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It Begins!

Stephen Stumbo

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Sometime's you have the chance to get that awesome piece of equipment you need for your shop at a great price, but something about it needs work. This happened to me recently, I was able to score a nice Lincoln welder for a great price, but it had been very poorly repainted in green.


I really didn't like either the look or the quality of the paint job, and as this is a great welder that should outlast me, I decided it deserved a better paint job.



This is how it looked orginally.





First you need to pick a good paint and a way to apply it. I have a spray gun so I decided to use it instead of rattle cans, cheaper and better control that way, a project this size would have used quite a handful of rattle cans.


As for paint, I decided to X-O Rust, an oilbased paint, similar to Rustoleum, it's sold at Truevalue stores, and as I work at one, I was able to get a decent price on it (Money's always tight, spend it wisely). I looked at an industrial PPG Fastdry35 enamal, but decided it wasn't worth the extra bucks.


To spray X-O rust you need to thin it, it was recommended to me to use mineral spirits, that's what I'm using, and I've had good results. Also, if your using an oil base paint, you can use a product called japan dryer to help cut dry time, sometimes by as much as 1/2.



When repainting pieces like this, you need not strip off all the paint, but you do need to have the surface smooth, I stripped off all the green paint as it would clash with the red, thus making it harder to cover, and most of the old red, making sure that any paint left on was smooth to the surface, thus I don't have old paint sticking out in the new paint job. For this task I used a palm sander, wirebrush on an anglegrinder, and some hand sandpaper for those tiny areas.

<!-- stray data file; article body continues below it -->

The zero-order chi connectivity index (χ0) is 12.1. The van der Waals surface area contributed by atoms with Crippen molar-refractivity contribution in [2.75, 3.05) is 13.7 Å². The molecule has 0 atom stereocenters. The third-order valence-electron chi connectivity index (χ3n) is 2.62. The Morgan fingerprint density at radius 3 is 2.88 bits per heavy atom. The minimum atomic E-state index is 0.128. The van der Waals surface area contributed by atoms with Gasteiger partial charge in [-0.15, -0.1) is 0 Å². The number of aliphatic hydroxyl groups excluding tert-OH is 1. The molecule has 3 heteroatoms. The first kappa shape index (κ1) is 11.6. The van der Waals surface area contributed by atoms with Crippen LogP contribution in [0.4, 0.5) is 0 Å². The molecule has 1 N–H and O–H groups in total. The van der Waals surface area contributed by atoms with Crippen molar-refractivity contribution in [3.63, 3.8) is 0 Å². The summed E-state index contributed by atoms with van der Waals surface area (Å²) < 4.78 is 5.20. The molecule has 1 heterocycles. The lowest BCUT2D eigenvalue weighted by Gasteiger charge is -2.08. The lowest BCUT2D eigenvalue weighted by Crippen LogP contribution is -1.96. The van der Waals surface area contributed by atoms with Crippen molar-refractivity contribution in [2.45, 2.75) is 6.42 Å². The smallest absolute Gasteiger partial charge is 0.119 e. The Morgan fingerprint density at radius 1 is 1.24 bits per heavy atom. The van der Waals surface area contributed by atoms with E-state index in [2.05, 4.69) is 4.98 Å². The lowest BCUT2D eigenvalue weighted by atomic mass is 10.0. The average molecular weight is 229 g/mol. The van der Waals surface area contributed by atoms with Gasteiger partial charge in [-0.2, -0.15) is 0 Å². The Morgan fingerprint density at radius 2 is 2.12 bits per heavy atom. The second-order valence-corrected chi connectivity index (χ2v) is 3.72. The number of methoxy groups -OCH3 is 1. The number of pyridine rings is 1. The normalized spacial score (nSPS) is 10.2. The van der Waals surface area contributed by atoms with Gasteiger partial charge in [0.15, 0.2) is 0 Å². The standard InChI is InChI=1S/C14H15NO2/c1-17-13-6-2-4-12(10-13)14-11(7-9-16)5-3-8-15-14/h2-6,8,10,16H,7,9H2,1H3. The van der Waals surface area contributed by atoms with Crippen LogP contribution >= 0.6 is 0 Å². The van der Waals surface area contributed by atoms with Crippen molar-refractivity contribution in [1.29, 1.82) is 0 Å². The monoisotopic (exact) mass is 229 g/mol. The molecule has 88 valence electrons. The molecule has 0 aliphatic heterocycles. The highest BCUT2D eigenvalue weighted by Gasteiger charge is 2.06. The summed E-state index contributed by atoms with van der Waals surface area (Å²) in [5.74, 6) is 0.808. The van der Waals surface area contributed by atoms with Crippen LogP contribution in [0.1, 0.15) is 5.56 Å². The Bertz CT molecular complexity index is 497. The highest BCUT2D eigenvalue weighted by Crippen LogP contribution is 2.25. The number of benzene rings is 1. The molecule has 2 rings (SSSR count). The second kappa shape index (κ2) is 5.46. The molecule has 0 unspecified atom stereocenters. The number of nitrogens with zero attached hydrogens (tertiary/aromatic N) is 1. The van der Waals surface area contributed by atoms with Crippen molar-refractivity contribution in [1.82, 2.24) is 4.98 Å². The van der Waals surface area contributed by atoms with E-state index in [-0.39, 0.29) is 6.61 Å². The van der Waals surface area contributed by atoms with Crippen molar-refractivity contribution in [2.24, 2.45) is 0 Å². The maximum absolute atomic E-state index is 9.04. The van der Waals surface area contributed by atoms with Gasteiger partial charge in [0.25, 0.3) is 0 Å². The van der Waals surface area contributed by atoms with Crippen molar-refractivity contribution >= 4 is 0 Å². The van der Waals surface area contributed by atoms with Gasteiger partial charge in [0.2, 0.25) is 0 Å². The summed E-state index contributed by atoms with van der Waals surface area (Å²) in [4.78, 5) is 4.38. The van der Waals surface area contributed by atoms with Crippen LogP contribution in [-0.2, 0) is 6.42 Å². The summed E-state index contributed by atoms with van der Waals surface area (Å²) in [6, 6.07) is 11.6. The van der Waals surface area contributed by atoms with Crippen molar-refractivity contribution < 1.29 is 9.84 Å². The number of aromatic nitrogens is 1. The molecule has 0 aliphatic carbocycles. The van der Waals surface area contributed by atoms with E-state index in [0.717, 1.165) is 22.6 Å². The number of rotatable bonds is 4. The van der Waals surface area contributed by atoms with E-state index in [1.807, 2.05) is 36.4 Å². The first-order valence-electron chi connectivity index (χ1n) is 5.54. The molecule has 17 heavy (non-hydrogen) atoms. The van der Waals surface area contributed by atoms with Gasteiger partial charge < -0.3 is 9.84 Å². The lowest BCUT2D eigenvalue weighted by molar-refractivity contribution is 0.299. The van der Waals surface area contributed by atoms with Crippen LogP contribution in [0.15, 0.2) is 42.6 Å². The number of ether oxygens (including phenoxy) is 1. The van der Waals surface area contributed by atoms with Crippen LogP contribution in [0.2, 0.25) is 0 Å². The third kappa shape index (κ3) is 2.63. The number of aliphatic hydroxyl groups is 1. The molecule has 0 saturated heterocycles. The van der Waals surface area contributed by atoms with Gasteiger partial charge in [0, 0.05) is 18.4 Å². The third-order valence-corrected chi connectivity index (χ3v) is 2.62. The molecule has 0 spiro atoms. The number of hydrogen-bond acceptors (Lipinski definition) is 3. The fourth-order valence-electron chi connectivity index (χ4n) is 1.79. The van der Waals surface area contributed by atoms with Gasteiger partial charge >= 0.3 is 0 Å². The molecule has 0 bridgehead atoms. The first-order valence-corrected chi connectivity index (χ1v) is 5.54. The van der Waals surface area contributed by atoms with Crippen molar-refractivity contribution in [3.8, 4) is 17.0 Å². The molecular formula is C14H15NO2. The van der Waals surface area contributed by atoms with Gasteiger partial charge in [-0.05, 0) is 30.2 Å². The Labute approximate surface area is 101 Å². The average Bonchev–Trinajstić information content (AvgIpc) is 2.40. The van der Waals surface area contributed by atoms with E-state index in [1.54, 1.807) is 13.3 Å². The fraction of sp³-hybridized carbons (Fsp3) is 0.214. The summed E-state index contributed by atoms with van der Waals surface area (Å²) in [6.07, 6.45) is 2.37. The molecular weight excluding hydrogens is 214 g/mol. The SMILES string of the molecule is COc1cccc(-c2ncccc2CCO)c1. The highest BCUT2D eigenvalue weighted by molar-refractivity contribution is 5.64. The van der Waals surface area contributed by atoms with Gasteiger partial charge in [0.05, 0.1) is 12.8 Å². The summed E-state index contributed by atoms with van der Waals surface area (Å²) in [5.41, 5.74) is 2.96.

This is how it looked once I get it all prepped (except for taping off the places I don't want painted)







You do want to use a primer, especially if it's a red finish coat your using, the grey primer helps bring out the red in the final coat better (don't ask me why, but it does).



This is how I stand now, primer coat on, and I'll be doing at least one red coat tomorrow.


Edited by Stephen Stumbo









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Those old welders are certainly worth maintaining. My Powercraft 230 is 52 years old and still going strong. The metal strip with the power setting numbers wore away so I just put them back on with a Sharpie.

Everything I need to know I learned from the people trapped in my basement.



I'm out of my mind but feel free to leave a message.

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good work man, it's nice to clean up old machinery and give it a new life, I think it helps the machine last another 20 years with a new coat of paint and some TLC. What about fixing the switch?

Let not the swords of good and free men be reforged into plowshares, but may they rest in a place of honor; ready, well oiled and God willing unused. For if the price of peace becomes licking the boots of tyrants, then "To Arms!" I say, and may the fortunes of war smile upon patriots

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Alright, Got her all put together today, but before we get to the finished pics, some "under the hood" pics were requested, so we'll kick it off with those.






















I've got some more, just lemme know if you wanna see the rest. Now to the grand finale!

























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